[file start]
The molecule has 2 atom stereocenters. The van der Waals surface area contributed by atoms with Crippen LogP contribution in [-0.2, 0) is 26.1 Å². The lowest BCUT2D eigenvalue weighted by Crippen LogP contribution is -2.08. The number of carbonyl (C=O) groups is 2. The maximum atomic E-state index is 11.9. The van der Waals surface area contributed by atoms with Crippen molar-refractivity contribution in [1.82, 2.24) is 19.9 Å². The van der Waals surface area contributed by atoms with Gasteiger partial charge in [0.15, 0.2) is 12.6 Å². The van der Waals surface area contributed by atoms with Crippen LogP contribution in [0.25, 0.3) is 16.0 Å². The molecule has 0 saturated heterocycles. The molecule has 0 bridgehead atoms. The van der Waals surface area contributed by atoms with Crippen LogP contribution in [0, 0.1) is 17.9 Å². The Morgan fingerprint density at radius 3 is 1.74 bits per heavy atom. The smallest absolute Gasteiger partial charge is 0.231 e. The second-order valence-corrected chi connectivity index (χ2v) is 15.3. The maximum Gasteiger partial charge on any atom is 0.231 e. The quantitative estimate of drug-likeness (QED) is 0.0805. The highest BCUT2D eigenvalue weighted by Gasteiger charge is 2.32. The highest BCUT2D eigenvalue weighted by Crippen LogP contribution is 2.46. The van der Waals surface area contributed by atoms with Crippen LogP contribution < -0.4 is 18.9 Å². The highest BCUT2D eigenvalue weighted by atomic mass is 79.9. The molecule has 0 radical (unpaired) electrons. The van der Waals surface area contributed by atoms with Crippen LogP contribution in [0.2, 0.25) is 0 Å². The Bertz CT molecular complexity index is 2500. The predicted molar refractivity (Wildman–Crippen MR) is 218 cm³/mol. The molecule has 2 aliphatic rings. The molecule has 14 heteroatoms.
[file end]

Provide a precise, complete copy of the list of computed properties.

The molecule has 2 atom stereocenters. The van der Waals surface area contributed by atoms with Crippen LogP contribution in [-0.2, 0) is 26.1 Å². The lowest BCUT2D eigenvalue weighted by Crippen LogP contribution is -2.08. The number of carbonyl (C=O) groups is 2. The maximum atomic E-state index is 11.9. The van der Waals surface area contributed by atoms with Crippen molar-refractivity contribution in [1.82, 2.24) is 19.9 Å². The van der Waals surface area contributed by atoms with Gasteiger partial charge in [0.15, 0.2) is 12.6 Å². The van der Waals surface area contributed by atoms with Crippen LogP contribution in [0.25, 0.3) is 16.0 Å². The molecule has 0 saturated heterocycles. The molecule has 0 bridgehead atoms. The van der Waals surface area contributed by atoms with Crippen LogP contribution in [0, 0.1) is 17.9 Å². The Morgan fingerprint density at radius 3 is 1.74 bits per heavy atom. The smallest absolute Gasteiger partial charge is 0.231 e. The second-order valence-corrected chi connectivity index (χ2v) is 15.3. The maximum Gasteiger partial charge on any atom is 0.231 e. The quantitative estimate of drug-likeness (QED) is 0.0805. The highest BCUT2D eigenvalue weighted by Gasteiger charge is 2.32. The highest BCUT2D eigenvalue weighted by Crippen LogP contribution is 2.46. The van der Waals surface area contributed by atoms with Crippen LogP contribution < -0.4 is 18.9 Å². The highest BCUT2D eigenvalue weighted by atomic mass is 79.9. The molecule has 0 radical (unpaired) electrons. The van der Waals surface area contributed by atoms with Crippen LogP contribution in [0.2, 0.25) is 0 Å². The Bertz CT molecular complexity index is 2500. The predicted molar refractivity (Wildman–Crippen MR) is 218 cm³/mol. The molecule has 2 aliphatic rings. The molecule has 14 heteroatoms.